Business lessons for musicians from book publishing

From Shades Of Solveig:

A few weeks ago I went to a seminar by best-selling author and public speaker Patrick Snow on creating a successful career as a self-published book author. I was invited by a friend of mine, Randall Broad, who wrote a memoir and is now working as a motivational speaker. At 41, Patrick makes a pretty good living (six figures of some kind) as an author, public speaker, and coach/consultant to other authors.

As I sat listening to all this interesting stuff about self-publishing a book, surrounded by middle-aged people with big dreams – many with really interesting life stories, and all of whom want to become best-selling authors and public speakers, rake in a six-figure income and quit their day jobs – I realized that a lot of the same business ideas apply as well to DIY musicians as they do to DIY authors.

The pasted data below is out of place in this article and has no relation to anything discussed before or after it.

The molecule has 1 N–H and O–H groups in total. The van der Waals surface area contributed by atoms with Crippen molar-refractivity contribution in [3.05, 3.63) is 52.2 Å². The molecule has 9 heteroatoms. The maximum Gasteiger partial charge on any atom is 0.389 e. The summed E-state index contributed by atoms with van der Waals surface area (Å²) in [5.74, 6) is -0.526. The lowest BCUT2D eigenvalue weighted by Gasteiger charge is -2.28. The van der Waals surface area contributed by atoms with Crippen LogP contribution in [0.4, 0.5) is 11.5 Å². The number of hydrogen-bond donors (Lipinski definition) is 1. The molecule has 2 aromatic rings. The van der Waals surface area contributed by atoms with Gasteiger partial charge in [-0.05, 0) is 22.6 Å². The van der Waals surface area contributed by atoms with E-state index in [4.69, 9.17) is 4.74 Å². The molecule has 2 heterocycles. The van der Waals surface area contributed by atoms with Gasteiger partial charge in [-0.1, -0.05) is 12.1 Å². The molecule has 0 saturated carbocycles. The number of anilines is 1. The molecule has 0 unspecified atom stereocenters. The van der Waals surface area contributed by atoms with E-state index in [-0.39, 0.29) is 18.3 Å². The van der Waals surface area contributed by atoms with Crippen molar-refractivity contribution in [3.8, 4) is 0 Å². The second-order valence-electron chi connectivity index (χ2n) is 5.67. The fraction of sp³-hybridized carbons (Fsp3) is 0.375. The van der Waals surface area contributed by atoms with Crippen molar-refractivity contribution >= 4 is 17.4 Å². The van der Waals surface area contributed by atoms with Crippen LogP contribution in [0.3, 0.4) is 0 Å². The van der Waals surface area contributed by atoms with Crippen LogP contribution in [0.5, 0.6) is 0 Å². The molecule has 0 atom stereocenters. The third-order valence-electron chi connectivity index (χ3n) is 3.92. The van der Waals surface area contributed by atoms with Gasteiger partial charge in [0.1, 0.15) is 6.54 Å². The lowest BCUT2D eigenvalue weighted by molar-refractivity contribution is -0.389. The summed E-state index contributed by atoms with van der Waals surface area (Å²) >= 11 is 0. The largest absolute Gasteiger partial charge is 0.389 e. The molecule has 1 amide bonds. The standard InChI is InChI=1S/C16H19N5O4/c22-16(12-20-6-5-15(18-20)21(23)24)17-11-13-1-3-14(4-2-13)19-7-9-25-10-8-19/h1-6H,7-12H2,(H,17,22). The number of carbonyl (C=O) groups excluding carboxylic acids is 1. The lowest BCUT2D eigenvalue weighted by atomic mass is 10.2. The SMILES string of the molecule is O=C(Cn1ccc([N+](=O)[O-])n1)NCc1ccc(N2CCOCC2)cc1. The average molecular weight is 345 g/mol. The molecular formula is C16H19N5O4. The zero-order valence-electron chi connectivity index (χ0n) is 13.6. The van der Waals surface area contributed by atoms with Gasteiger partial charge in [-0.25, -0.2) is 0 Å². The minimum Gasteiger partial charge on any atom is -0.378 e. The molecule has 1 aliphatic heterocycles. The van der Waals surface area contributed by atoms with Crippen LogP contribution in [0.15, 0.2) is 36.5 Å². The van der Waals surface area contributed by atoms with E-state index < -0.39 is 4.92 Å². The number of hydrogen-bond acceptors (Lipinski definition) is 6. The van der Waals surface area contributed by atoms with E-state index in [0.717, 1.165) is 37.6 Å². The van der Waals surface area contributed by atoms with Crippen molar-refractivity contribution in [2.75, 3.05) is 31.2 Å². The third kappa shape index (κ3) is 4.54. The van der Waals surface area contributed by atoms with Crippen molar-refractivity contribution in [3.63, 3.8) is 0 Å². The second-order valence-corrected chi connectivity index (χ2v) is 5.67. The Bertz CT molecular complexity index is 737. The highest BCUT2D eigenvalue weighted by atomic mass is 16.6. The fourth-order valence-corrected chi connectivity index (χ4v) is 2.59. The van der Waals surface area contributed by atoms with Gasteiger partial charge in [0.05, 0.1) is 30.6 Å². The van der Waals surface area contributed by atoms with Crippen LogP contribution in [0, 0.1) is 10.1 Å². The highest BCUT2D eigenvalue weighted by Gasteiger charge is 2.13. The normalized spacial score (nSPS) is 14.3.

It costs about the same to self-publish and promote a book as it does a CD. About $10-15,000 altogether. For many, that is money they will never recoup.

It takes ten years to build a career as a best-selling author. 95% of books will not sell more than 3,000 copies.

Writing a book is 15% of the work. The rest (85%) is promoting it. Patrick is pretty successful, but he is still constantly hustling, looking for speaker leads and new coaching clients. He is a high energy person and works hard.

Your book is a lead-generating tool and your calling card – no more, no less. If you want to be taken seriously as an author and paid as a public speaker, you need to publish a book. It establishes your credibility as an expert, some one who can make something – because publishing a book is hard work. But the book is not the product. You, the person, are the product. Your book tells people who you are.

“Best-seller” is a manipulated term. If you want to be a best-selling author, take out a $100,000 loan and buy 15,000 of your own books from Amazon.

Continue reading the rest of the story on Shades Of Solveig